To help make our clients more comfortable about the process of selecting a massage, we we introduced the “Signature” massage. This therapeutic massage is essentially a “massage therapists’s choice”. That means the therapist uses their knowledge and experience to custom design a session using whatever massage techniques they believe will most help the client achieve their goals. Our expert therapists are completely free to use any tool or technique at their disposal. They educate the client as they work and identify massage modalities and techniques most effective for the session. And the clients are completely pleased with the results. Our rebooking rates for these “signature” massages are sky high.
When you first meet Alex, you are struck by his calm confidence. He smiles easily and radiates with positive energy. As you get to know him more, you find a bright, thoughtful man who takes his role as massage therapist very seriously.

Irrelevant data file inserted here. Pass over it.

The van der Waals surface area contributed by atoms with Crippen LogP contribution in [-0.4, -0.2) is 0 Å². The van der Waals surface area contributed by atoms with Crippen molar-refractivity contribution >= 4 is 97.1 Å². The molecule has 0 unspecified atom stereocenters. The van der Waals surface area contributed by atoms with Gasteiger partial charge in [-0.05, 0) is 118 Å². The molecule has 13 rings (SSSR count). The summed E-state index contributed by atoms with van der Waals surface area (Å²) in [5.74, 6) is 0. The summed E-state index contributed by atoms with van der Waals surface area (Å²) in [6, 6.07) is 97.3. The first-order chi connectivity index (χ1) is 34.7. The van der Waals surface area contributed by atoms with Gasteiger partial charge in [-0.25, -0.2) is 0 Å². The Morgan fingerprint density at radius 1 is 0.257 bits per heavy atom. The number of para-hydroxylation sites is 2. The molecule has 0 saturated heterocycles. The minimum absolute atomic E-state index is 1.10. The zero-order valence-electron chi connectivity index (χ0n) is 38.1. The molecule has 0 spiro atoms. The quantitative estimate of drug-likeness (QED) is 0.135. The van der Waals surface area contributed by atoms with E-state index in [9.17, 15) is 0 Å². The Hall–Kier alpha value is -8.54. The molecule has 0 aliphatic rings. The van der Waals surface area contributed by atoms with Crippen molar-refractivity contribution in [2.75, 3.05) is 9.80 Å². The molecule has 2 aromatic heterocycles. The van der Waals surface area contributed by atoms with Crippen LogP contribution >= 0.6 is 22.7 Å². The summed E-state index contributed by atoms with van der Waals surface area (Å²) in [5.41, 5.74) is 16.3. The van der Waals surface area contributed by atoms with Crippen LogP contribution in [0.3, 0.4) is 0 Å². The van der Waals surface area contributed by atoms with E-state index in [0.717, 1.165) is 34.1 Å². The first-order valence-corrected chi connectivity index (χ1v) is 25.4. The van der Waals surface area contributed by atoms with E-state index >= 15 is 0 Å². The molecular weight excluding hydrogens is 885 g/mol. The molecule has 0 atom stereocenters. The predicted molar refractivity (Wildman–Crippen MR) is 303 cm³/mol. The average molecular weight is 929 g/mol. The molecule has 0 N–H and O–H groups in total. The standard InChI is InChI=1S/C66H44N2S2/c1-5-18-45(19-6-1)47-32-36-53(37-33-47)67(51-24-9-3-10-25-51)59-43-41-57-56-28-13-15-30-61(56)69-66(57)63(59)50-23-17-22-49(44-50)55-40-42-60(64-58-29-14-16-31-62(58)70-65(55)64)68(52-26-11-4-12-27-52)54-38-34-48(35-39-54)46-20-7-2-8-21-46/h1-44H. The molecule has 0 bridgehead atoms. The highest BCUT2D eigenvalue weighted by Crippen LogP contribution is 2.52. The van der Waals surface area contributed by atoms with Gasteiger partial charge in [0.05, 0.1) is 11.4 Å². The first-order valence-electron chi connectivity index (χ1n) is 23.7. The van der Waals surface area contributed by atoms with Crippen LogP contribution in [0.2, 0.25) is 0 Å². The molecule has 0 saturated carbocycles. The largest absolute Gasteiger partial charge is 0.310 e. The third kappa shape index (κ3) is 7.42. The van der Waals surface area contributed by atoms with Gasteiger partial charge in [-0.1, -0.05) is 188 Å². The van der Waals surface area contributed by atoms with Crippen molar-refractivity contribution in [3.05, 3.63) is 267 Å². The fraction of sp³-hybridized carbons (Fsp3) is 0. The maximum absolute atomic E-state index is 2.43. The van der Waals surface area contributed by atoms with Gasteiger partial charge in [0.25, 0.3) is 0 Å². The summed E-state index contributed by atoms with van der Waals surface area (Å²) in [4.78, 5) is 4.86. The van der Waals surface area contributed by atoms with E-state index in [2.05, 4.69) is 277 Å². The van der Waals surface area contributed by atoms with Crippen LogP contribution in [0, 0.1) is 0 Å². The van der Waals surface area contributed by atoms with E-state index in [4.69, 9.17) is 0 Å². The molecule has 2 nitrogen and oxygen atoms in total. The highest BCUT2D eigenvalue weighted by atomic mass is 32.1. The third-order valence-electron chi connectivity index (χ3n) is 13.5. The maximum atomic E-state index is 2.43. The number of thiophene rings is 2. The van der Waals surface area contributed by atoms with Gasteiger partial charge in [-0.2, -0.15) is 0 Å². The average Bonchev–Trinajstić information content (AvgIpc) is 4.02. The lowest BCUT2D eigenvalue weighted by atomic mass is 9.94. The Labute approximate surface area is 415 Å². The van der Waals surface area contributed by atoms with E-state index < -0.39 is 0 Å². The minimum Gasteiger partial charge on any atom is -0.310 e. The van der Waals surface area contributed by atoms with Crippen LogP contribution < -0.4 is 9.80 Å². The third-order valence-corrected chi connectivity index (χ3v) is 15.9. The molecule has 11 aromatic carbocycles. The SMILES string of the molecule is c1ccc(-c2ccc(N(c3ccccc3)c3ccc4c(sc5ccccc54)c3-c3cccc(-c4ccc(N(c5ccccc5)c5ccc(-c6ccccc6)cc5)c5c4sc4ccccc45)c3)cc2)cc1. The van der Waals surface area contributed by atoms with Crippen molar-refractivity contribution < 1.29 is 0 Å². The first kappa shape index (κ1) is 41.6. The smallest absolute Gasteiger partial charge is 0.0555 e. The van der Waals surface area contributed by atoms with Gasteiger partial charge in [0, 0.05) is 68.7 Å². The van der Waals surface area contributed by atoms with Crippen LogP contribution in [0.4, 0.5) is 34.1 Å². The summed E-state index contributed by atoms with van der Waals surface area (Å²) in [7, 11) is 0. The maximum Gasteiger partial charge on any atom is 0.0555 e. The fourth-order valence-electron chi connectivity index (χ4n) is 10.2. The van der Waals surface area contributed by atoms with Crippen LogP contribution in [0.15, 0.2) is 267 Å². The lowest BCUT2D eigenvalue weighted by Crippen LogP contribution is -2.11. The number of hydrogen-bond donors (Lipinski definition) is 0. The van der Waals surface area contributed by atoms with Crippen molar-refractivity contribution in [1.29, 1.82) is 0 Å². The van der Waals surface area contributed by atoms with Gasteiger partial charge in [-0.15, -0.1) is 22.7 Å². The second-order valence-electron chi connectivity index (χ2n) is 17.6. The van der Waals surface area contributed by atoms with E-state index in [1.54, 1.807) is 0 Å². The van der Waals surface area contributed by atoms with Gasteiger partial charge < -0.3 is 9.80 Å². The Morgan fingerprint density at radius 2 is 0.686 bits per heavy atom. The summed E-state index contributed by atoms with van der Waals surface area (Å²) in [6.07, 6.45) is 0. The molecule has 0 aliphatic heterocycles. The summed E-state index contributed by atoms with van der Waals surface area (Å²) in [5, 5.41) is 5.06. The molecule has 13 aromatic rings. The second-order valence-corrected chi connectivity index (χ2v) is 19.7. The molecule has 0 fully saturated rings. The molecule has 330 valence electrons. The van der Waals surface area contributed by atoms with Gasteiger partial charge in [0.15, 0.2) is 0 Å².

Alex works hard to understand the “whole client” – their complaints, their daily activity, their environment, and elements in their life that can manifest in aches and pains. He uses his knowledge and skills to design a massage session to maximize relief from pain and spends time educating clients about the interconnected body, mind and spirit. He’s an intuitive teacher.
Believe it or not, sometimes the “holiday season of joy” brings on a surprising sidekick. Stress and depression. It kind of makes sense… there are things to prepare for, shopping (and worries about money), entertaining, travel and many more behaviors that are confined to a very short time period once a year. Holiday depression is more common than you might think. It’s also something that, with a little forethought, you can eliminate or at least control holiday depression.